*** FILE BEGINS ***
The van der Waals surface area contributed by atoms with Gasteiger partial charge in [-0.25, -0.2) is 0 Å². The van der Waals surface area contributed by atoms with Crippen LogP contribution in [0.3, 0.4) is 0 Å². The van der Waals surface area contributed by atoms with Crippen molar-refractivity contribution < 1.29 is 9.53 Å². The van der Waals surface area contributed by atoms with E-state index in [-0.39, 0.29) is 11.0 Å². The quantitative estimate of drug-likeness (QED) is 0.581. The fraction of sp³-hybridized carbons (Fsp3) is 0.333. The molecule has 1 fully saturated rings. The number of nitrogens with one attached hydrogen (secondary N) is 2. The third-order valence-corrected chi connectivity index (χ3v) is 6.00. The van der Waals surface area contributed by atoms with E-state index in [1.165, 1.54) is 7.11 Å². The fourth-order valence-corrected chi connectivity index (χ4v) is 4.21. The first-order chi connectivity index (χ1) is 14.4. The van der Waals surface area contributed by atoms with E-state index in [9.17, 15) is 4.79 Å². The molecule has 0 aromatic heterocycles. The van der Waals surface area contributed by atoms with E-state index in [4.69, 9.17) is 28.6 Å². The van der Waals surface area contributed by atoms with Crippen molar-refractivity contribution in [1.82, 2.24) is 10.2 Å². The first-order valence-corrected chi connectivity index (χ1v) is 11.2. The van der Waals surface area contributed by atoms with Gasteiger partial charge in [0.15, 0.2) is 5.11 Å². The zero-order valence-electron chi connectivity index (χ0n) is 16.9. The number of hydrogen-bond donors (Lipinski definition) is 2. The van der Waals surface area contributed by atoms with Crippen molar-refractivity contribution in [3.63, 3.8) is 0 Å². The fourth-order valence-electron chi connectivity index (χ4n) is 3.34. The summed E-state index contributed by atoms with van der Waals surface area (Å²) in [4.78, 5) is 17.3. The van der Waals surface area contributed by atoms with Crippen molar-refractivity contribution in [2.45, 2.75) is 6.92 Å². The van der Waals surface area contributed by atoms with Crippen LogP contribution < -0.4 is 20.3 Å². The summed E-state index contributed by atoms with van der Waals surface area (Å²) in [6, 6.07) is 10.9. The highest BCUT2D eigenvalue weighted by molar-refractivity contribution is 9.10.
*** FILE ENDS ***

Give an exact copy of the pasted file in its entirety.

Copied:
The van der Waals surface area contributed by atoms with Gasteiger partial charge in [-0.25, -0.2) is 0 Å². The van der Waals surface area contributed by atoms with Crippen LogP contribution in [0.3, 0.4) is 0 Å². The van der Waals surface area contributed by atoms with Crippen molar-refractivity contribution < 1.29 is 9.53 Å². The van der Waals surface area contributed by atoms with E-state index in [-0.39, 0.29) is 11.0 Å². The quantitative estimate of drug-likeness (QED) is 0.581. The fraction of sp³-hybridized carbons (Fsp3) is 0.333. The molecule has 1 fully saturated rings. The number of nitrogens with one attached hydrogen (secondary N) is 2. The third-order valence-corrected chi connectivity index (χ3v) is 6.00. The van der Waals surface area contributed by atoms with E-state index in [1.165, 1.54) is 7.11 Å². The fourth-order valence-corrected chi connectivity index (χ4v) is 4.21. The first-order chi connectivity index (χ1) is 14.4. The van der Waals surface area contributed by atoms with E-state index in [9.17, 15) is 4.79 Å². The molecule has 0 aromatic heterocycles. The van der Waals surface area contributed by atoms with E-state index in [4.69, 9.17) is 28.6 Å². The van der Waals surface area contributed by atoms with Crippen molar-refractivity contribution in [1.82, 2.24) is 10.2 Å². The first-order valence-corrected chi connectivity index (χ1v) is 11.2. The van der Waals surface area contributed by atoms with Gasteiger partial charge in [0.15, 0.2) is 5.11 Å². The zero-order valence-electron chi connectivity index (χ0n) is 16.9. The number of hydrogen-bond donors (Lipinski definition) is 2. The van der Waals surface area contributed by atoms with Crippen molar-refractivity contribution in [3.63, 3.8) is 0 Å². The fourth-order valence-electron chi connectivity index (χ4n) is 3.34. The summed E-state index contributed by atoms with van der Waals surface area (Å²) in [4.78, 5) is 17.3. The van der Waals surface area contributed by atoms with Crippen molar-refractivity contribution in [2.45, 2.75) is 6.92 Å². The van der Waals surface area contributed by atoms with Crippen LogP contribution < -0.4 is 20.3 Å². The summed E-state index contributed by atoms with van der Waals surface area (Å²) in [6, 6.07) is 10.9. The highest BCUT2D eigenvalue weighted by molar-refractivity contribution is 9.10.